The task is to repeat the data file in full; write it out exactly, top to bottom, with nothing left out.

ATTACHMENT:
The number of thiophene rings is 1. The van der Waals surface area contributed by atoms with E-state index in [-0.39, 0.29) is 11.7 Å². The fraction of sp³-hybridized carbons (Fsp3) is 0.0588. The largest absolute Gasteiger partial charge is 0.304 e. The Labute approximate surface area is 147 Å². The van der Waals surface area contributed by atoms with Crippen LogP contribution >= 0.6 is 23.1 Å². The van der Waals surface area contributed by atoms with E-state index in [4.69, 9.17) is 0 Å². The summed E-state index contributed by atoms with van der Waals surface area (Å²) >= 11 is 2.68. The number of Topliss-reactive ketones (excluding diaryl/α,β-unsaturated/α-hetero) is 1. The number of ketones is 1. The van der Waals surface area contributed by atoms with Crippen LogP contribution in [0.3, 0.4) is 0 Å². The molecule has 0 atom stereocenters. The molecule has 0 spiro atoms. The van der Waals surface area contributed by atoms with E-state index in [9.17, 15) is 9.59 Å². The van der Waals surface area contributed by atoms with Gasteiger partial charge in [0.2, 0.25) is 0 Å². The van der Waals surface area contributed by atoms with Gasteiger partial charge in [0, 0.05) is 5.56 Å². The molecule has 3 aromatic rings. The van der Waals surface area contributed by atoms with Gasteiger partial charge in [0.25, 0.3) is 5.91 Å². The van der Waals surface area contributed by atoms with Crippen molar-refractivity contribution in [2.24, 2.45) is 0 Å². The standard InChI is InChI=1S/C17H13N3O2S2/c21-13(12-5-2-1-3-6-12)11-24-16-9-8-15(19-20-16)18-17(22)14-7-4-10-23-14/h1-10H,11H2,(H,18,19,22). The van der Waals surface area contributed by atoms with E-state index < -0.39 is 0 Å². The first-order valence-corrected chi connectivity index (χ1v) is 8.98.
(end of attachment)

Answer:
The number of thiophene rings is 1. The van der Waals surface area contributed by atoms with E-state index in [-0.39, 0.29) is 11.7 Å². The fraction of sp³-hybridized carbons (Fsp3) is 0.0588. The largest absolute Gasteiger partial charge is 0.304 e. The Labute approximate surface area is 147 Å². The van der Waals surface area contributed by atoms with Crippen LogP contribution >= 0.6 is 23.1 Å². The van der Waals surface area contributed by atoms with E-state index in [4.69, 9.17) is 0 Å². The summed E-state index contributed by atoms with van der Waals surface area (Å²) >= 11 is 2.68. The number of Topliss-reactive ketones (excluding diaryl/α,β-unsaturated/α-hetero) is 1. The number of ketones is 1. The van der Waals surface area contributed by atoms with Crippen LogP contribution in [0.3, 0.4) is 0 Å². The molecule has 0 atom stereocenters. The molecule has 0 spiro atoms. The van der Waals surface area contributed by atoms with E-state index in [9.17, 15) is 9.59 Å². The van der Waals surface area contributed by atoms with Gasteiger partial charge in [0.2, 0.25) is 0 Å². The van der Waals surface area contributed by atoms with Gasteiger partial charge in [0, 0.05) is 5.56 Å². The molecule has 3 aromatic rings. The van der Waals surface area contributed by atoms with Gasteiger partial charge in [0.25, 0.3) is 5.91 Å². The van der Waals surface area contributed by atoms with Crippen molar-refractivity contribution in [2.24, 2.45) is 0 Å². The standard InChI is InChI=1S/C17H13N3O2S2/c21-13(12-5-2-1-3-6-12)11-24-16-9-8-15(19-20-16)18-17(22)14-7-4-10-23-14/h1-10H,11H2,(H,18,19,22). The van der Waals surface area contributed by atoms with E-state index < -0.39 is 0 Å². The first-order valence-corrected chi connectivity index (χ1v) is 8.98.